So far, the pilot program has been considered a success, and Jason Burton, who oversees the program as chief planner with the city planning division, anticipates it will eventually culminate in a citywide ordinance. “We’re trying to show that these are low-intensity pets, no different from having a dog, except that these pets give back food.”And they did; the hens started laying the day after they arrived and have continued to collectively lay about a dozen eggs a week. Even after two years, the time when you can expect to see a decline in production, Lothrop’s hens are still going strong—something she attributes to their happy lifestyle.

Commissioner Patty Sheehan, the pilot program’s staunchest supporter as well as a participant, has been thrilled with the experience. “They’re characters. They love to be held. My girls are happy little hens enjoying their happy little lives,” she says of her hens Peep, Bleep and Cheep. “I would like this to be a citywide ordinance, but it’s not unanimous yet.” She suggests that supporters of the program contact the mayor and members of the City Council to express their interest in permanently passing the ordinance.

In the meantime, the City of Orlando’s pilot program participants like Lothrop, Hodges and Sheehan are enjoying the unexpected benefits of raising urban chickens. They keep the backyard bugs at bay and their droppings are a great organic fertilizer for the garden, but the main allure has been the joy and entertainment they provide as pets. “We find them hilarious, “ says Lothrop. “They have completely enhanced our quality of life.”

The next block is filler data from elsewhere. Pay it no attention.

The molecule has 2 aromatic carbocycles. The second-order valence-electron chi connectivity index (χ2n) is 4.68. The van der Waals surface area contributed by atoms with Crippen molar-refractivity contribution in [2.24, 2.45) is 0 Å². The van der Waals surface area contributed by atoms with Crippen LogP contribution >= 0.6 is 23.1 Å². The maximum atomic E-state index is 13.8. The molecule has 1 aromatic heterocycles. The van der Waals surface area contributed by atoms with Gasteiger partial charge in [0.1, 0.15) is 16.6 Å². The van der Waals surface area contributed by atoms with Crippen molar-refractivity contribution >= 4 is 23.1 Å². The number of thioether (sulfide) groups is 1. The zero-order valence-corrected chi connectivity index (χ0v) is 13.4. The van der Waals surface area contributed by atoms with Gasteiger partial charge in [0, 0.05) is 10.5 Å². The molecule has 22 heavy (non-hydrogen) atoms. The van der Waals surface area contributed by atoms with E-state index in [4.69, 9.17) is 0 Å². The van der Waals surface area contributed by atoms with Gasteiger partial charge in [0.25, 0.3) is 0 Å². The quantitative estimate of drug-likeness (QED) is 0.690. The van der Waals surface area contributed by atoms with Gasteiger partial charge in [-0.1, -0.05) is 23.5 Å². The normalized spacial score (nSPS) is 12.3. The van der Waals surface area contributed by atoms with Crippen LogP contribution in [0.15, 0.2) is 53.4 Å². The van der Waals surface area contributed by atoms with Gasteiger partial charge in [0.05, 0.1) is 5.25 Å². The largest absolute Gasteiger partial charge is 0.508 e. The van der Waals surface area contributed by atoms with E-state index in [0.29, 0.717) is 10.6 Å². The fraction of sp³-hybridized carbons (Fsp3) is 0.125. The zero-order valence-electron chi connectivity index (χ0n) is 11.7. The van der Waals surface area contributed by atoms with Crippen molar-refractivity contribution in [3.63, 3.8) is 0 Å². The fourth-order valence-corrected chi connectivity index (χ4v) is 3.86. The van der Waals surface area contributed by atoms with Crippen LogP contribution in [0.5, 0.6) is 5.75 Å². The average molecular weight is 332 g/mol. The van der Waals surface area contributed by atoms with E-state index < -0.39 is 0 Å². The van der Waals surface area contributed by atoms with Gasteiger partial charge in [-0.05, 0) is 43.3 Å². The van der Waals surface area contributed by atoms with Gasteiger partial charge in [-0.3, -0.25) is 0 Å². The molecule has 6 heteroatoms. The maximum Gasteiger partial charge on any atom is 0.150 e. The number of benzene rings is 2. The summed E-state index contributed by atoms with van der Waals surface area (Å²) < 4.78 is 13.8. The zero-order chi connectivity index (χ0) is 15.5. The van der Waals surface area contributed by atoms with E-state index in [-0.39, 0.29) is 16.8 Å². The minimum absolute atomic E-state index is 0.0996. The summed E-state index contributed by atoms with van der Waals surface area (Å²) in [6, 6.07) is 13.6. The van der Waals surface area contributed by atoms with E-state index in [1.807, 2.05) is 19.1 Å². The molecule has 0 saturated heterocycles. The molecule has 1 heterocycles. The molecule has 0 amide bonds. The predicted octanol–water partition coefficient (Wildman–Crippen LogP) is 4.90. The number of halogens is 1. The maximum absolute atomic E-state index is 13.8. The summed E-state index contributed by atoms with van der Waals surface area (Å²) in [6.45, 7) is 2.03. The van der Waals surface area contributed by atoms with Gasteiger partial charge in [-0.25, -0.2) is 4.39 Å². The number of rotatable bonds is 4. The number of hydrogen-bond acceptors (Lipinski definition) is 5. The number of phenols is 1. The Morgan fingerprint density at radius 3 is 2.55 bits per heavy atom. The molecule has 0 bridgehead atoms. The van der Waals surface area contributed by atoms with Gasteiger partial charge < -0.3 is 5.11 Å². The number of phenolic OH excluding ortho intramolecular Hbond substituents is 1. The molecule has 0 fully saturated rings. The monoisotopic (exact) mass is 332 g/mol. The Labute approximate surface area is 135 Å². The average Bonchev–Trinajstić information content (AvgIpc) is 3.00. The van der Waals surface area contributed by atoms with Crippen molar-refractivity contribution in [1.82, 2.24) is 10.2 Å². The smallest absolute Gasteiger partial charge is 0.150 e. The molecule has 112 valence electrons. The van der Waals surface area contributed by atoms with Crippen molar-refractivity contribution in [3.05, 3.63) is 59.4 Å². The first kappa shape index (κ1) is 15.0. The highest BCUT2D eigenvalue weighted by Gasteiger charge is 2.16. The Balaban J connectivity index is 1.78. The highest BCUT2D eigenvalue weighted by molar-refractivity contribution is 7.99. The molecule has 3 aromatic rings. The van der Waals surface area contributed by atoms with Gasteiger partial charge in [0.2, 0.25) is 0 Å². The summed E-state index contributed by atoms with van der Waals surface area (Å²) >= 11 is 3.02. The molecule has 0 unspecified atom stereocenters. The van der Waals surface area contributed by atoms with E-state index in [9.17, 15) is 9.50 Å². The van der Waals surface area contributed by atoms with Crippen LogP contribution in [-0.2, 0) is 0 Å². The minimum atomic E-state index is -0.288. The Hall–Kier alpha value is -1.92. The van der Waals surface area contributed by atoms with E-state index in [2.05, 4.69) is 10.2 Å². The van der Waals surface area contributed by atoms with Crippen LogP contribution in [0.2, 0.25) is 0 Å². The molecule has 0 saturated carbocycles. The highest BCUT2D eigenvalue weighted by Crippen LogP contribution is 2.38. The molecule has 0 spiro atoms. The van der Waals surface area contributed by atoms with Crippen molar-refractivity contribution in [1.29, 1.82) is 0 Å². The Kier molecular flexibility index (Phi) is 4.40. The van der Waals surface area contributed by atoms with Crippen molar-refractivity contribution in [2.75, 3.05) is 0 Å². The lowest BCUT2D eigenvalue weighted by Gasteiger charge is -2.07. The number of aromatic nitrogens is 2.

For more information about local urban chicken pilot programs, contact the City of Orlando at 407-246-3389 or the City of  Maitland at 407-539-6248.   


Calling All Bats

Thanks to a lot of misinformation, bats have earned a bit of a bad rap. For starters, none of Central Florida’s 12 to 14 bat species have ever been known to attack people or pets. They are insectivorous, meaning they eat bugs and, more importantly, mosquitoes. In fact, bats have been known to eat as many as 1,000 mosquitoes a night. In places like South Florida, bats are an important tool for keeping the mosquito population at bay. 

If you’re interested in rolling out the bat welcome mat, there are a few steps to consider, starting with a dwelling for the flying mammals. Bat houses can be ordered online, but many homeowners opt for the DIY route. “It’s best to start with plans from the Bat Conservation International website (batcon.org),” says Amy Clifton, executive director of the Florida Bat Conservancy (floridabats.org). “And then it needs to be placed at least 16 feet high in an open space away from trees.” It also helps to be close to a pond or lake because water tends to attract more mosquitoes.

Once the house is installed, Clifton says, it can take up to a year for bats to begin living in their new digs. “You’ll know they’re there because you’ll start seeing their droppings on the ground,” Clifton says. Worried about all those bats swooping around your patio at night? Clifton suggests using yellow bulbs in your outdoor lighting fixtures; they won’t attract bugs—or their bat pursuers.